How to avoid getting sick

How to avoid getting sick


How to avoid getting sick

You’ve heard it time and again: Wash your hands to avoid getting sick.

Turns out it’s still good advice.

But you have to dry your hands too.

Hands that stay wet or damp after you clean them can carry bacteria or viruses — and using a hand dryer is likely to spread microbes through the air, a recent study showed. Your best bet is a paper towel, even though it’s not so great for the environment.

“Keeping hands clean is one of the most important steps we can take to avoid getting sick,” says Grace Adeniji-Ilesanmi, a nurse practitioner with Unum. “Cold and flu are spread mostly by direct contact, therefore it is recommended that you avoid touching your eyes, nose and mouth.”

Bear in mind that you can pick up germs from surfaces a sick person touches, doorknobs and tables chief among them in the workplace.

Also from Mitra Malek on WorkWell:

If someone shows symptoms of illness, you should stay at least six feet from them, says Adeniji-Ilesanmi.

A few things to keep in mind about washing your hands:

– you don’t have to use hot water — warm or cold works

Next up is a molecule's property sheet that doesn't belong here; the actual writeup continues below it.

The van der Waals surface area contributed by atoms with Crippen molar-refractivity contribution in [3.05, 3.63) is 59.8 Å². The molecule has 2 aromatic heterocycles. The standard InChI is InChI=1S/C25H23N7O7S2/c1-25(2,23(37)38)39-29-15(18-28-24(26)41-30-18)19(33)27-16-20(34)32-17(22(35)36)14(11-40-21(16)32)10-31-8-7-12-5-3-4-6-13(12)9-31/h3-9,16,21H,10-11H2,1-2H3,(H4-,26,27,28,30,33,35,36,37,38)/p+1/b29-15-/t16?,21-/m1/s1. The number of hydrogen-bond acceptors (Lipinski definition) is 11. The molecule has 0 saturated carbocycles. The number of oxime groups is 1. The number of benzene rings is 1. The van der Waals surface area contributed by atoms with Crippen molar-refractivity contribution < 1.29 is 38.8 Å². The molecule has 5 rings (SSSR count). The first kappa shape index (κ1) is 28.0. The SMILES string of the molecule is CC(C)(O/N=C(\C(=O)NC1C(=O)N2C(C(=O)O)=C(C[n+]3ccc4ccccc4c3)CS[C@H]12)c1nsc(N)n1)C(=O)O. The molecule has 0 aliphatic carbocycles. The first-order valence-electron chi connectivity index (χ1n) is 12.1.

– wash the backs of your hands too

– scrub for 20 seconds (as long as humming the “Happy Birthday” song twice)

 That’s according to the Centers for Disease Control and Prevention. The CDC also says that studies show hand washing can reduce illnesses such as the common cold by as much as 21%.

Other things can help you avoid getting sick too: sleeping enough, eating well and not being chronically or excessively stressed, all of which can tax your immune system. In general, a healthy lifestyle helps, according to Harvard University.

Journalist Mitra Malek writes about wellness, fitness and innovation. She has taught yoga regularly since 2006 and was a senior editor for Yoga Journal magazine. Learn more at

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